Welcome to motherhood!
After 10 months of waiting, and three hours of pushing, the tiny baby was placed in my arms. She was so small. So beautiful. So perfect. As I looked into Torri's bright blue eyes, I could hardly believe that she was real.
Then my husband said something startling, "I love you, Mom!"
Mom? "Oh my God," I thought, "I'm a mom." I'm a mom?
It was almost surreal. Sure, I knew having a baby made you a mother, and my husband and parents had bought me Mother's Day cards while I was pregnant, but this was so different. I was actually somebody's mom!
I guess the reason I was so surprised by this realization was because I didn't feel like a mom. I was still young, and I had a great career that I didn't intend to leave. I had big plans, and a bigger wish list of things I wanted and wanted to do.
On top of that, I didn't have any intuition whatsoever. My instincts were always wrong, and pushing out a baby didn't change that. I remembered how my mom knew everything, but I felt as though I knew nothing. "How do I know if the baby is getting enough to eat?" "How often should she poop?" "What is baby powder used for?" Yes, even the nurses knew I was clueless. How could I possibly be a mom?
Things got worse after we left the hospital. Everyone told me that babies have different cries for different needs -- four years and two babies later I still haven't figured that one out. Whenever Torri cried, I went through the same routine: check diaper, distract with a toy, hold and sing, offer food, sit on the floor and cry along because I had no idea what she needed. Eventually I decided to call it colic. Whether it actually was is still a mystery.
During the first few months, I assumed the role of mother without accepting the title. I felt more like a long-term babysitter. When I saw myself in the mirror, I still looked like a high school kid. Worse, I still felt like one! It was impossible for me to believe that I was a frumpy, old married woman with a kid of my own.
After three months, it was time for me to go back to work. I was excited to be guaranteed a shower, nice clothes and time as an individual rather than a mom. The week before my return, I talked with my boss and co-workers, and they were eager to have me back. I assured them that I was just as eager to come back. However, after the conversation, I looked at my angel asleep in her swing. Her tiny head bobbed with the motion, and she had the sweetest look of contentment on her face.
The next three days were the hardest and longest of my life. I was faced with the decision that I had ignored until now: Will I be Mom? Or will I be Me?
Prior to this, I had convinced myself that I could be both. Thousands of women had done it before me. It would be no problem.
Now I was looking beyond the others and into myself. "Could I do it?" "Am I strong enough to share my child so I could save my self?" As I looked at the tiny mass of human who was still unable to play or talk, I knew I was not ready to decide.
I called my office just two days before I was scheduled to return and asked for an extension. I bought myself another month. But instead of using the time wisely weighing the pros and cons, I refused to think about it.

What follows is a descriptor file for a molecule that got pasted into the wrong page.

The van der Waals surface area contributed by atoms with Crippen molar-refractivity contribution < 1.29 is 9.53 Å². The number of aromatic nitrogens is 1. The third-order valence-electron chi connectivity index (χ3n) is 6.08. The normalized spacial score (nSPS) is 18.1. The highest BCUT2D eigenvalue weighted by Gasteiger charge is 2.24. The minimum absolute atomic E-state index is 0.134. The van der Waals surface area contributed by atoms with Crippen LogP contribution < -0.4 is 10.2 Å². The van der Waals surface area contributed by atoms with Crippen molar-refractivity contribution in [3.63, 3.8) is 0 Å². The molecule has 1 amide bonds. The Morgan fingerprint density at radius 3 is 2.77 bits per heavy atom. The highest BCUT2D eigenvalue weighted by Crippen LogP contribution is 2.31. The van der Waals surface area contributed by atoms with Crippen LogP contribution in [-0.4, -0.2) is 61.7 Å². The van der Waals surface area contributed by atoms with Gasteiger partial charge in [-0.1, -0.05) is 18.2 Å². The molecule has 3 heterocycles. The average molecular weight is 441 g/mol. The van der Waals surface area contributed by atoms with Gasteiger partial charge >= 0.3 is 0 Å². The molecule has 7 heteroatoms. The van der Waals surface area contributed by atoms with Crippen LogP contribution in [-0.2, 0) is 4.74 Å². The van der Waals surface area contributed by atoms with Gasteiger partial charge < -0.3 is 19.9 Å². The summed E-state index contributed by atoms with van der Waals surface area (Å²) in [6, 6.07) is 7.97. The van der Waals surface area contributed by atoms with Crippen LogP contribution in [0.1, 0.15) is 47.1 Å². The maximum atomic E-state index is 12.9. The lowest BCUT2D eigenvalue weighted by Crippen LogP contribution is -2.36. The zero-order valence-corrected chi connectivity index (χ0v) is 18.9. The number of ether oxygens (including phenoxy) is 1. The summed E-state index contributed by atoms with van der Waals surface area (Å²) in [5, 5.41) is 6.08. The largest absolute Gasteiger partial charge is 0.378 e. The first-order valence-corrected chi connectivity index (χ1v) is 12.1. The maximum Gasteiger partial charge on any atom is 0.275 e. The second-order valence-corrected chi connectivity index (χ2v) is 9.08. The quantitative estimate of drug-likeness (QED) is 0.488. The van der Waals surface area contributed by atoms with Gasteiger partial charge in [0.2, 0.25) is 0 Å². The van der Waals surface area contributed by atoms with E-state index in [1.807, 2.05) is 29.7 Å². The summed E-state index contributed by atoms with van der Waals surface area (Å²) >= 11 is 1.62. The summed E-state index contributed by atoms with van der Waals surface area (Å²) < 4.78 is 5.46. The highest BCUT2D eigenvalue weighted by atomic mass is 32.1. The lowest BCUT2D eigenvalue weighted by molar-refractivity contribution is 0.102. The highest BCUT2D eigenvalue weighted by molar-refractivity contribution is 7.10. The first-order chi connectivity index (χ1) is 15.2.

"I have no choice," I justified. "We did the math, and we can't live without my income. I need to go back to work. That's all there is to it."
A month later, I showered and dressed, and then packed my daughter and her things into the car. I sobbed as I drove to the day care center, and bawled uncontrollably when I dropped her off. "Whatever you do, don't love her!" I demanded of her caregivers. She was mine, and I wanted her to learn love from me -- not paid strangers.
I tried to gather myself as I drove to work, but I didn't succeed. When I arrived, I was a mess of makeup and tears. I was welcomed back and told how much I was missed, but I couldn't help thinking of the one that I missed. When I finally had a moment alone, something I dreamed of for the past four months, I was lonely and sad.
Before leaving that evening, a supportive coworker told me that it would get easier. I hoped beyond hope that she was right.
However, after two months I was still unable to make it out the door of the day care without being reduced to tears. My misery was affecting my work, my mothering and my whole life. I became increasingly depressed, with feelings of complete worthlessness. I prayed and prayed for some sort of resolution, but my pleading seemed to go unheard and unanswered.
A few weeks later I had a dream. Torri and I were playing on the floor. The sun was shining, the birds were singing and the smell of fresh cut grass filled the air. My husband came into the room with a huge smile and an arm full of flowers. "Happy Mother's Day!" he said. "You are the greatest mom I know. I'm glad you put your self on hold to care for our child. I respect and love you more than I can ever say. You are my hero." I woke crying. For the first time since my baby was born, I knew I was a mom.
I gave my two-weeks notice, but requested an earlier resignation. My boss could see that I was serious, so she allowed me to clean out my desk that day. I picked up my daughter from what was to be her last day at day care, and we drove home. I have been here ever since.
My birth as a mother was nearly as long and as painful as the birth of my child. But, in the same way a child cannot return to the womb, I will never go back to being anything but mom.
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